Vijay Mallya's Extradition: All You Need to Know About The Process
The person wanted is arrested and brought before the court and the judge sets a date for the extradition hearing. Mallya was arrested on Tuesday and produced before the Westminster Magistrates' Court for a preliminary hearing after which he was given bail. The date for next hearing is May 17.
File photo of liquor baron Vijay Mallya. (Getty Images)
New Delhi: Britain on Tuesday took a step further in the process of extraditing liquor baron Vijay Mallya to India with Scotland Yard arresting him.
The extradition process from the UK involves a number of steps. Here is a look:
Step 1: Extradition request is made to the Secretary of State. In Mallya’s case, a formal extradition request as per Extradition Treaty between India and the UK was handed over to the British High Commission in New Delhi through a note verbale on February 8. This made its way to the Secretary of State
Step 2: Secretary of State certifies the request and sends it to courts. On February 21, when the secretary of state certified India’s request for extradition of Mallya and sent it to the Westminster Magistrates' Court for a district judge to consider issuing a warrant.
Step 3: Judge decides whether to issue a warrant for arrest.
Step 4: The person wanted is arrested and brought before the court and the judge sets a date for the extradition hearing. Mallya was arrested on Tuesday and produced before the Westminster Magistrates' Court for a preliminary hearing after which he was given bail. The date for next hearing is May 17.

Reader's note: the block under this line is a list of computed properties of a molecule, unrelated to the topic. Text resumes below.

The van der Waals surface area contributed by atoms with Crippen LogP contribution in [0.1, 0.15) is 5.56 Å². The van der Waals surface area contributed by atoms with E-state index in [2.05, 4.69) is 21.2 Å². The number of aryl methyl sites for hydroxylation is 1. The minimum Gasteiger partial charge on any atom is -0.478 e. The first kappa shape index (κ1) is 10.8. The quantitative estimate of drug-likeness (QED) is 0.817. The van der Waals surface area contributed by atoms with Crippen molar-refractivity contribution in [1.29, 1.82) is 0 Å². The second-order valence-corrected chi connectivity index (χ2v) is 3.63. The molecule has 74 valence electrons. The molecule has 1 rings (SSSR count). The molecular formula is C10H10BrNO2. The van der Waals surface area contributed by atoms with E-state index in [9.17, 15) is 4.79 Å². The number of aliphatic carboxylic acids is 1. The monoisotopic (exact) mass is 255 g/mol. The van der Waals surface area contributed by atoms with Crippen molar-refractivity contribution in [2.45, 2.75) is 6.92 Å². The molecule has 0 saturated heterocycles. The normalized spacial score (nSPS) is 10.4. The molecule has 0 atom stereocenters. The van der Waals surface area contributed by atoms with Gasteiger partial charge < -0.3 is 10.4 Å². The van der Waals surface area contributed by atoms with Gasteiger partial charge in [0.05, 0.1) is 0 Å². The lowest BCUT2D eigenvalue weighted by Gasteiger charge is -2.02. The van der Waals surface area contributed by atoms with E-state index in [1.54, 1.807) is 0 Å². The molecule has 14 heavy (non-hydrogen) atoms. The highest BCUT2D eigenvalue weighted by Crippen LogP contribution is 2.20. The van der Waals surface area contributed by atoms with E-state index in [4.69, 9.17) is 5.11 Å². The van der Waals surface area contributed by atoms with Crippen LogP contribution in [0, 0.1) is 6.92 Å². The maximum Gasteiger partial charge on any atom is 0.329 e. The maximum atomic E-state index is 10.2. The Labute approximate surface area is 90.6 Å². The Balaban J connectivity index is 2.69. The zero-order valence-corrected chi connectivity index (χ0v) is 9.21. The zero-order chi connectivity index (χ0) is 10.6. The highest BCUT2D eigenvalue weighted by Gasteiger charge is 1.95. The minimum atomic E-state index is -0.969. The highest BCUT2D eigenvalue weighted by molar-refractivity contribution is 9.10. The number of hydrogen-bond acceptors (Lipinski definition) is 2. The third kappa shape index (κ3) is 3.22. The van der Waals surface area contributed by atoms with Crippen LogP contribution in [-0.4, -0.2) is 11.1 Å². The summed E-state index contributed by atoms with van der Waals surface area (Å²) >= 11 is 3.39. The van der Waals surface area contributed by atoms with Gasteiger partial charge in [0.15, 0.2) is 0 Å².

Step 5: Extradition hearing begins and judge must be satisfied by these four conditions.
A. Conduct amounts to an extradition offence (dual criminality)
B. None of the statutory laws barring extradition apply.
C. There is prima facie evidence of guilt (in accusation cases).
D. Whether extradition would breach the person’s human rights.
Step 6: Judge sends the case to the Secretary of the State for decision after being convinced that all of the procedural requirements are met. The accused can be appeal the decision in the high court
Step 7: If the High Court rules against the accused, an appeal can be filed in the Supreme Court against the decision. Extradition is prohibited if:
A) The person could face the death
B) If the person is prosecuted for offenses other than the offences for which they have been extradited
C) The person has already been extradited to the UK from a third state or transferred from the international criminal court
Step 8: if none of these prohibitions apply, the secretary of state formally orders extradition.